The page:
Tim Staley, 37, a San Francisco-based experiential producer, said the day The New York Times published an article that referenced potential UAP crash retrieval programs “stands still in time for me.”


He has been interested in UFOs since he was a teenager, when he had “recurring dreams of a visitation-type scenario” every night for a year. And now, finally, people might be paying attention. “The last few weeks have been unreal,” he said.

Some have been working through more complicated emotions. Mark Thomas, a Seattle-based believer in his 30s, offered an extended analogy via email: “What is it like to be gaslighted by your spouse for years, and find she recently has opened up about cheating on you? Rewarding? No. Validating? Yes. Worthwhile? Yes. Is justice served? No. Meaningful? Yes. Empowering? Yes. Debilitating? Yes. Absurd? Yes. Do you trust her less? Yes. Has some trust been earned with the confession? Yes. Do you trust yourself more now? Yes. Do you feel like a fool who is less than? Yes. Is the truth worth knowing? Damn straight.”

Others have still felt some trepidation. The report might be too vague to make a dent in the skepticism, and after all, it’s not like believing in UFOs is the best way to win friends and influence people. Mike Rezl, a South Dakota-based moderator of Reddit’s 422,000-member r/UFOs forum, remembers the day he decided to keep his interest close to the vest.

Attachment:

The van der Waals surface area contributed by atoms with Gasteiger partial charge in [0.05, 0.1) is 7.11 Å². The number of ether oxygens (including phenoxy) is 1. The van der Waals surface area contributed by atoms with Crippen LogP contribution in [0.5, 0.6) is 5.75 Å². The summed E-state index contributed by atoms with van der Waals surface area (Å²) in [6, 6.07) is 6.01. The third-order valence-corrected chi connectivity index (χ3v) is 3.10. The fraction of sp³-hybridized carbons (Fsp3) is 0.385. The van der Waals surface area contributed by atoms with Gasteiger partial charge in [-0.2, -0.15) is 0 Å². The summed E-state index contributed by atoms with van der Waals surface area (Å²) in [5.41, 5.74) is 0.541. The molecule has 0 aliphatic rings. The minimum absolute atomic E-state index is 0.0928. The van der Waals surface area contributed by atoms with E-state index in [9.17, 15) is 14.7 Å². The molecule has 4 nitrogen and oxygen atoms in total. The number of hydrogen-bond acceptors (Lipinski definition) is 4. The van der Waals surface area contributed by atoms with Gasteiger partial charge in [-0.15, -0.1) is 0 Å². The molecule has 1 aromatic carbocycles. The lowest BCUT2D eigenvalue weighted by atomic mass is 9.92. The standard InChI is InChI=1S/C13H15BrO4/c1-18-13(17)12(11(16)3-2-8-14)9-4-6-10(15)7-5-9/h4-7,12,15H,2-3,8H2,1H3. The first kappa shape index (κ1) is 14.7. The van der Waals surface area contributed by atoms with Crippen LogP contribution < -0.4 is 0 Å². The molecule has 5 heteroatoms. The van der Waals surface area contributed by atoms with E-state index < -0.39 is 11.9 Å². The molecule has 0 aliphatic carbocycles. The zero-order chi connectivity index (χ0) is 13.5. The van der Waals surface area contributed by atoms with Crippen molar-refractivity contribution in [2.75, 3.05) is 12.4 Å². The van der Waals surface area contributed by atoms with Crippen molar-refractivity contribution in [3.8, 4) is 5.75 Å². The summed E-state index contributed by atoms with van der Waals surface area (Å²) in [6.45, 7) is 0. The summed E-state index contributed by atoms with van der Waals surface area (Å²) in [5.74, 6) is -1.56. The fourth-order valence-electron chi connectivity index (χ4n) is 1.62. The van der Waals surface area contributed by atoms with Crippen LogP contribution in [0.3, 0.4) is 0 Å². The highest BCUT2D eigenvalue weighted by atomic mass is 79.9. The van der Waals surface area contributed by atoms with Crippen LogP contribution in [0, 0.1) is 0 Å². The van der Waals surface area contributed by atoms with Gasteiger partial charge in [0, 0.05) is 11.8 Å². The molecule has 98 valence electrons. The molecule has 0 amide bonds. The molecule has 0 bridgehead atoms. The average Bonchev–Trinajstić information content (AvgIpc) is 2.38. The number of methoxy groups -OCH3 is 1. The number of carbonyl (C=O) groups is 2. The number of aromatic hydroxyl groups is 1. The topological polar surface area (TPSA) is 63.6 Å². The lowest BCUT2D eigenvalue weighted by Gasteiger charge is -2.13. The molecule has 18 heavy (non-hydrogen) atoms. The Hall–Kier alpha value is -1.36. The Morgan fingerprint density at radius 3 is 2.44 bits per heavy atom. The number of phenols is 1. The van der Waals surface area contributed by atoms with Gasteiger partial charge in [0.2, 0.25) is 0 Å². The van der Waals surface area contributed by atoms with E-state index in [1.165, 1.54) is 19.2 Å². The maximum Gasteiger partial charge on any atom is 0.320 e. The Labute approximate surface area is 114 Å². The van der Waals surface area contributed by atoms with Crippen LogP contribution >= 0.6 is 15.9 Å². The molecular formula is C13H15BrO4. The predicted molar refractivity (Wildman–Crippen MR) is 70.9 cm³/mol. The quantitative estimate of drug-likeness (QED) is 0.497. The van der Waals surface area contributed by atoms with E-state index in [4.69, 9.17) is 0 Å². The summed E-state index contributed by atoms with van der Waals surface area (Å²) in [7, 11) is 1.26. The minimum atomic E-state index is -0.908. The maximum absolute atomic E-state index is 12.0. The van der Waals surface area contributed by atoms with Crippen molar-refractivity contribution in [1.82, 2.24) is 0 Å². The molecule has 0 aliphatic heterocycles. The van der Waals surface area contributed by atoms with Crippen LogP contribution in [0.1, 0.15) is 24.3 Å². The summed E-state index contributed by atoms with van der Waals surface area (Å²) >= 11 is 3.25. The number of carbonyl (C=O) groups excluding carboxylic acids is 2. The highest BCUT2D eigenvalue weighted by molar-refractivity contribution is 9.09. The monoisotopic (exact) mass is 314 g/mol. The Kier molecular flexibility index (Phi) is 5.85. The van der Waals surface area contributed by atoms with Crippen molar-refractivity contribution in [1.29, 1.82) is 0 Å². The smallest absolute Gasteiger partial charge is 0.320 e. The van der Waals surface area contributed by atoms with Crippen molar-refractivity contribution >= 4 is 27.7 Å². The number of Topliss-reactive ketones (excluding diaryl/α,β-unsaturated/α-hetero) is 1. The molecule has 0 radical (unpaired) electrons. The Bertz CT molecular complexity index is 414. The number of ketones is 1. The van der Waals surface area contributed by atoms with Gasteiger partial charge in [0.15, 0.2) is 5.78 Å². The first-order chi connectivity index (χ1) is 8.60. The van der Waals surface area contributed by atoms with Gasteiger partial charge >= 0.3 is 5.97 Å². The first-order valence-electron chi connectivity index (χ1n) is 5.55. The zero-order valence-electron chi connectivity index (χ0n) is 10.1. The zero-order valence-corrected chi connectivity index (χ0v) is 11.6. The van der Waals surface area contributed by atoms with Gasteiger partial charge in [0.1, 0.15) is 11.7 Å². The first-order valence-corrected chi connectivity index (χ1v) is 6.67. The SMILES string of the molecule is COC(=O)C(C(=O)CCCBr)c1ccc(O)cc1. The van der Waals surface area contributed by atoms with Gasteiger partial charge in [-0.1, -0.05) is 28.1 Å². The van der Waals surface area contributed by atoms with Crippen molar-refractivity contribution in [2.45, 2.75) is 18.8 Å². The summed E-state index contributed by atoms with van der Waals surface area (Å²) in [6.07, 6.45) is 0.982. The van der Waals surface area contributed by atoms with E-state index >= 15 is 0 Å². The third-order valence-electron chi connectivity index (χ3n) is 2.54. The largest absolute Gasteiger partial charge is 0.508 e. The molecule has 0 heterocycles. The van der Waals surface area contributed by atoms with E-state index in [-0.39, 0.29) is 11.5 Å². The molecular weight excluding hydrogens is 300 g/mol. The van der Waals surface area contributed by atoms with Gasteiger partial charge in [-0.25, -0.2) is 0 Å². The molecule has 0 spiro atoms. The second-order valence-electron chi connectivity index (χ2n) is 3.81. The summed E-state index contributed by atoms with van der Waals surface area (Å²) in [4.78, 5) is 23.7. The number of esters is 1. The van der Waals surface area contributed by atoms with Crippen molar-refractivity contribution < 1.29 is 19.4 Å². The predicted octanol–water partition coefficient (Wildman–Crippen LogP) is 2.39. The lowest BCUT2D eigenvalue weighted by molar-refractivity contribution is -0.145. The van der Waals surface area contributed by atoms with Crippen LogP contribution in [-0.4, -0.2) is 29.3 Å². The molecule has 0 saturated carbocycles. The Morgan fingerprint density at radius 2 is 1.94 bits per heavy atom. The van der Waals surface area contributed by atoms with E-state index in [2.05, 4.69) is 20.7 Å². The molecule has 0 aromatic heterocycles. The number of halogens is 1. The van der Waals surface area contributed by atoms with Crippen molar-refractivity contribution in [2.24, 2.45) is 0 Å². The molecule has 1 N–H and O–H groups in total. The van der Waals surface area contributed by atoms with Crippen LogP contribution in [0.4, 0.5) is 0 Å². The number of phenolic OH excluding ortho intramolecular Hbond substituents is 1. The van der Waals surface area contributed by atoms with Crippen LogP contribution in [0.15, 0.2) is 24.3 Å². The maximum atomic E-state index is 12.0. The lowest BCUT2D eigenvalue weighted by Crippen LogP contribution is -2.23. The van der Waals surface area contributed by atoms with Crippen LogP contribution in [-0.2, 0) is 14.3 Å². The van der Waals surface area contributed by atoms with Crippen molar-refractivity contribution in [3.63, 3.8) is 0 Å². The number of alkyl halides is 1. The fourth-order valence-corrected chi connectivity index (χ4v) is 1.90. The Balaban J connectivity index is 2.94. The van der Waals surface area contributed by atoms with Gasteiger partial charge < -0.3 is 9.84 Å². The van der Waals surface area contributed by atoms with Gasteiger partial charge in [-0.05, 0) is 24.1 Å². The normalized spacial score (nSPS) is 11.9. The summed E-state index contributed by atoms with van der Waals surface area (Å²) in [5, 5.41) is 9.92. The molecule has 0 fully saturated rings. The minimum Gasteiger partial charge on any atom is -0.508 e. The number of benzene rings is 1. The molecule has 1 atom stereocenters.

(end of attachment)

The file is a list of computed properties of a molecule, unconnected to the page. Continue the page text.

He had a copy of “UFOs” by Leslie Kean in his car when a friend hopped in, spotted the book and shouted, “What the f— is this?”

“It was this very accusatory, sort of derogatory affront. Like, ‘I thought you were smarter than this.’ I immediately felt defensive, like I had to make a case for the entire phenomenon,” Rezl said. “I didn’t have any other experiences like that. It only took one for me to be more careful.”

Many in the UFO community wonder what exactly it is that makes people so skeptical of a topic the government takes seriously. Conjectures abound — humanity’s fear of the unknown, some religions’ dogmatic opposition to the idea of extraterrestrial life, the ridiculous-seeming pop-cultural portrayal of flying saucers and little green men.